From October 2016 to March 2017 the team is joined by Guest Kats Rosie Burbidge and Eibhlin Vardy, and by InternKats Verónica Rodríguez Arguijo, Tian Lu and Hayleigh Bosher.

Sunday, 29 March 2015

Taste of nature in court as plant growers slug it out over red radish patent

We've just had tomatoes and broccoli [on which see last week's Katpost by David, here], and now it's the turn of red radishes [this Kat's favourite is the white radish: for more information on radishes, click here]. From Rita Prins of Cresco BV comes the following episode from The Hague where, this Kat can confirm, it's not just the human rights of European Patent Office employees that come under scrutiny but real patents too. This is what Rita tells the Kats:

The District Court of The Hague delivered a decision in a patent dispute between Cresco and Taste of Nature on 18 March when it held that Taste of Nature’s patent for red radish plants was invalid since the seeds, sprouts and the plant itself -- all of which fell within the scope of the patent -- had been made public to customers of Koppert Cress before the patent was even applied for. Cresco is very pleased with this outcome and will resume deliveries of red radishes to its customers.

These proceedings began in 2011 when Taste of Nature  accused Cresco of infringing patent EP 1 290 938 for red radish sprouts. The patent describes a plant that can exclusively be bred by using essential biological processes (which are excluded from patentability under Article 53(b) of the European Patent Convention).

Cresco was initially successful in resisting an application for interim injunctive relief, arguing that a plant that can only be bred using an essential biological process should also be excluded from patentability. The Court of Appeal decided otherwise and ordered Cresco to stop producing and selling the red radish sprouts. The latest decision, on the merits, has however gone in favour of Cresco.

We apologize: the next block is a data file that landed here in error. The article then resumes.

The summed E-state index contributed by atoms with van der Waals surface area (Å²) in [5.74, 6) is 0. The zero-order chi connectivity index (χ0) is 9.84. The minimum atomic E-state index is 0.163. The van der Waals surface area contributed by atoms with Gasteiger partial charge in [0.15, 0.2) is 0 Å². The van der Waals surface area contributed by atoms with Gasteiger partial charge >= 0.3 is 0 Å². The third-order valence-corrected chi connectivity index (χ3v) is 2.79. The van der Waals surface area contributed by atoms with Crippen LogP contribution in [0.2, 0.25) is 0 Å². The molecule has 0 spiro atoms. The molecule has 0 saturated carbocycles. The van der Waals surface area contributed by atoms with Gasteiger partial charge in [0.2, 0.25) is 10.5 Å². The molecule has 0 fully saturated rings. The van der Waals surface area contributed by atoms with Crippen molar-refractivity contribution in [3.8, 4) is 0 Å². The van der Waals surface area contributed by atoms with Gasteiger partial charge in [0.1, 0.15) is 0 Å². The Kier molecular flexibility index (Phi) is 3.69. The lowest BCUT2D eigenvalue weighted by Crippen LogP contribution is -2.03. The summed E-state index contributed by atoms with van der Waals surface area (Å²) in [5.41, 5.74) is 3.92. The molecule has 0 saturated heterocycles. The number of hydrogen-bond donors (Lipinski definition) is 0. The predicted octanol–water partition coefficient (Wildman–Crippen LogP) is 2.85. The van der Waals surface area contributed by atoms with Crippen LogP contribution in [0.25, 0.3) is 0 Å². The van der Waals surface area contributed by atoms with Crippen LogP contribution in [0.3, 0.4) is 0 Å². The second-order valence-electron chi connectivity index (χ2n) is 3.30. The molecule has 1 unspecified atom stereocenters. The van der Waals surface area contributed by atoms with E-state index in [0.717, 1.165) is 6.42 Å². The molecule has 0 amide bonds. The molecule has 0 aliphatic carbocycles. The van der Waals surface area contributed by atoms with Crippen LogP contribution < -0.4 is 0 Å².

You can read the decision on the merits, in Dutch, here.

This Kat would appreciate some clarification as to why the decision on the merits was based on lack of novelty rather than on the ground of non-patentable subject matter.  Can anyone give further information, please?

Why and how cats and radishes should be kept apart here and here
Slugs and radishes here
Heartburn and radishes here


GHL said...

The decision is the follow up to the decision of 8 May 2013 (now cited in G2/13) in which the issue of allowability under Art. 53(b) was already decided. Only thereafter witnesses about the public prior use were heard by the court. This is generally done only when necessary in continental court proceedings. For instance only if the patent can not be revoked (or found non-infringed) on grounds which do not require hearing witnesses.

TreatyNotifier said...

The EP lawblog wrote about the proceedings last year ( The post also contains a link to an English translation of the intermediate decision on patentability of the subject matter that preceded this decision... (

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